Psalm 8 was the first Biblical text to reach the moon. It went up on Apollo 11 on a disc that had messages from seventy-three countries. The Vatican submitted a text and included Psalm 8. If you could have made the decision of a part of the Bible to send up, which would you have chosen?
The Psalm begins and ends with the same phrase, “O Lord, Our Lord, how majestic is your name in all the earth,” which frames the content of the Psalm in the majesty of God and our praise of him. The Psalm then encourages us to think about the role of human beings in God’s creation, noting that while we are small in comparison to God, he has endowed us with great significance and responsibility. The Psalm asks a penetrating question and repeats it, “what is man that you are mindful of him, the son of man that you care for him?” This may seem like an odd question, “what is man that you (God) are mindful of him?” but what if we started back further and asked, what is man? What sorts of answers are possible to this question?
Notice too that the question occurs essentially in the middle of the Psalm/ poem and then note what leads up to the asking of the question and what follows from it. When we do this, we notice that the Psalm has a particular structure called a chiastic structure. The name comes from the Greek word chiasma, which means “crossing” and the Greek letter, chi, which is shaped like our X. The pattern repeats topics or phrases in a particular pattern typically ABBA or ABCCBA.
For Psalm 8:
A God’s Excellent Name Psalm 8:1
B God’s Rule Psalm 8: 2-3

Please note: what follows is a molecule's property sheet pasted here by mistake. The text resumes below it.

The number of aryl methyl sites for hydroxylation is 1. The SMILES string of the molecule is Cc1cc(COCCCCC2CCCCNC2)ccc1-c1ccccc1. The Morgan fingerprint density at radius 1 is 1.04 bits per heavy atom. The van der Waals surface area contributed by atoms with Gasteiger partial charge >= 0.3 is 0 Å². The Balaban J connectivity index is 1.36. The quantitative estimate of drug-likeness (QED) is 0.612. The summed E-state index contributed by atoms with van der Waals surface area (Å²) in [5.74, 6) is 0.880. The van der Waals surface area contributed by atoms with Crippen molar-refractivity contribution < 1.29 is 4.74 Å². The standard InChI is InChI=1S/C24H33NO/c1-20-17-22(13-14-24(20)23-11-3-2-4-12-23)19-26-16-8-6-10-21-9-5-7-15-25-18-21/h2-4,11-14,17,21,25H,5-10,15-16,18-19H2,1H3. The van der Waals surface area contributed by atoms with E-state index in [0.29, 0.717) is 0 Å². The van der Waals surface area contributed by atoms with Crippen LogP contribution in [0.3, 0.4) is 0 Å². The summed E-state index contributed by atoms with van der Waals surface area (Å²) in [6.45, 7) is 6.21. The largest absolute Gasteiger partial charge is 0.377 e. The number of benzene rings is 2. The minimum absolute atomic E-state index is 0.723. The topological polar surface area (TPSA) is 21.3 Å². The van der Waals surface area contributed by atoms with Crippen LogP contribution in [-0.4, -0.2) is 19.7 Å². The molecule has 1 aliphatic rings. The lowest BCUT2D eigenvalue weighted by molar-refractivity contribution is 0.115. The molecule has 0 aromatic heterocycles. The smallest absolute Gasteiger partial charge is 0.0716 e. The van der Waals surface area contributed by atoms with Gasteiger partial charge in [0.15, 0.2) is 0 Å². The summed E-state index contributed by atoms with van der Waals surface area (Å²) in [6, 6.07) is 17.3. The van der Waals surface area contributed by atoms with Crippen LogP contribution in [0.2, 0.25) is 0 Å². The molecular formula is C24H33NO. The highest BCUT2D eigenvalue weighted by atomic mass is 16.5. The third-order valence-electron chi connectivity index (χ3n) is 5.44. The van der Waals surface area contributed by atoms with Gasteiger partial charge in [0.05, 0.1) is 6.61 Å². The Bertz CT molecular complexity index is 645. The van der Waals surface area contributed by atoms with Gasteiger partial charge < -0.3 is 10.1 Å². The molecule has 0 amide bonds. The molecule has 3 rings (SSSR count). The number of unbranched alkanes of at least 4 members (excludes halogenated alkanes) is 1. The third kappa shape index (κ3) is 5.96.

C Man’s smallness Psalm 8:4
C Man’s greatness Psalm 8:5
B Man’s Rule Psalm 8:6-8
A God’s Excellent Name Psalm 8:9
The building blocks of poems are most often images, word pictures that the poetry creates in our minds. In addition, the most common subject matter for poems is human emotion.
As G. Campbell Morgan writes: “The Book of Psalms …. Is the book in which the emotions of the human soul find expression. Whatever your mood, and I suppose you have changing moods as ell as I do … I can find you a Psalm that will help to express it. Are you glad? I can find you a Psalm that you can sing. Are you sad? I can find you a Psalm that will suit that occasion. … The Psalms range over the whole gamut of human emotions … They were all written for us in the consciousness of and in the sense of the presence of God. … In every one of these Psalms, from the first to the last, whatever the particular tone, whether major or minor, the singer is conscious of God. That gives peculiar character to the Book of Psalms. (The Unfolding Message of the Bible, p. 232)
What are the most central visual images in Psalm 8 and how do they work together to create meaning?